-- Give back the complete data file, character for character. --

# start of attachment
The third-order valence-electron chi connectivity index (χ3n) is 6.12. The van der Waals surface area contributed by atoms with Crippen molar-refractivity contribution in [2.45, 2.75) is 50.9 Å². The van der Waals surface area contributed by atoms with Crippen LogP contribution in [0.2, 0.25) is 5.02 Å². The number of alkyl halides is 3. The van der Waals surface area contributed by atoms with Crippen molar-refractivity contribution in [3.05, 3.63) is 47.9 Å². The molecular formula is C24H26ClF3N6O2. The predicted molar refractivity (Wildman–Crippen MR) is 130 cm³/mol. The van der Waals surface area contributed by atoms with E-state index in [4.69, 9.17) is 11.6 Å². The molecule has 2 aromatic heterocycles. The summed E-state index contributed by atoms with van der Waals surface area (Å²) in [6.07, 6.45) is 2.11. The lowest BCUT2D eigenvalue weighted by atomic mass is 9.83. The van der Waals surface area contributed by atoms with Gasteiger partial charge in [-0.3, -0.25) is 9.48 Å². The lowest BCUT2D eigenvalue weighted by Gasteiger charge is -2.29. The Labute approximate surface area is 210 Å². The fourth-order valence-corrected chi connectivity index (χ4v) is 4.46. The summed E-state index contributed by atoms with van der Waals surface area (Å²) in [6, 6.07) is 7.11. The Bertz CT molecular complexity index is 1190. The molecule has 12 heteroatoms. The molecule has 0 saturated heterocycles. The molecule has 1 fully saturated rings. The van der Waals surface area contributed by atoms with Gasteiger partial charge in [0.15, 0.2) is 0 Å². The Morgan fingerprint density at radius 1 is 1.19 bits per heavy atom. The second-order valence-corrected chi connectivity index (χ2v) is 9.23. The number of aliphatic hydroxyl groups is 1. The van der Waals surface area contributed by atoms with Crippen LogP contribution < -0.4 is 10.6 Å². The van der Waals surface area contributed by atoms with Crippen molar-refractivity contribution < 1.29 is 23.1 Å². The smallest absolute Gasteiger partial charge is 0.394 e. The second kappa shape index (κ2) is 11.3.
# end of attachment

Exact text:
The third-order valence-electron chi connectivity index (χ3n) is 6.12. The van der Waals surface area contributed by atoms with Crippen molar-refractivity contribution in [2.45, 2.75) is 50.9 Å². The van der Waals surface area contributed by atoms with Crippen LogP contribution in [0.2, 0.25) is 5.02 Å². The number of alkyl halides is 3. The van der Waals surface area contributed by atoms with Crippen molar-refractivity contribution in [3.05, 3.63) is 47.9 Å². The molecular formula is C24H26ClF3N6O2. The predicted molar refractivity (Wildman–Crippen MR) is 130 cm³/mol. The van der Waals surface area contributed by atoms with E-state index in [4.69, 9.17) is 11.6 Å². The molecule has 2 aromatic heterocycles. The summed E-state index contributed by atoms with van der Waals surface area (Å²) in [6.07, 6.45) is 2.11. The lowest BCUT2D eigenvalue weighted by atomic mass is 9.83. The van der Waals surface area contributed by atoms with Gasteiger partial charge in [-0.3, -0.25) is 9.48 Å². The lowest BCUT2D eigenvalue weighted by Gasteiger charge is -2.29. The Labute approximate surface area is 210 Å². The fourth-order valence-corrected chi connectivity index (χ4v) is 4.46. The summed E-state index contributed by atoms with van der Waals surface area (Å²) in [6, 6.07) is 7.11. The Bertz CT molecular complexity index is 1190. The molecule has 12 heteroatoms. The molecule has 0 saturated heterocycles. The molecule has 1 fully saturated rings. The van der Waals surface area contributed by atoms with Gasteiger partial charge in [0.15, 0.2) is 0 Å². The Morgan fingerprint density at radius 1 is 1.19 bits per heavy atom. The second-order valence-corrected chi connectivity index (χ2v) is 9.23. The number of aliphatic hydroxyl groups is 1. The van der Waals surface area contributed by atoms with Crippen LogP contribution < -0.4 is 10.6 Å². The van der Waals surface area contributed by atoms with Crippen molar-refractivity contribution < 1.29 is 23.1 Å². The smallest absolute Gasteiger partial charge is 0.394 e. The second kappa shape index (κ2) is 11.3.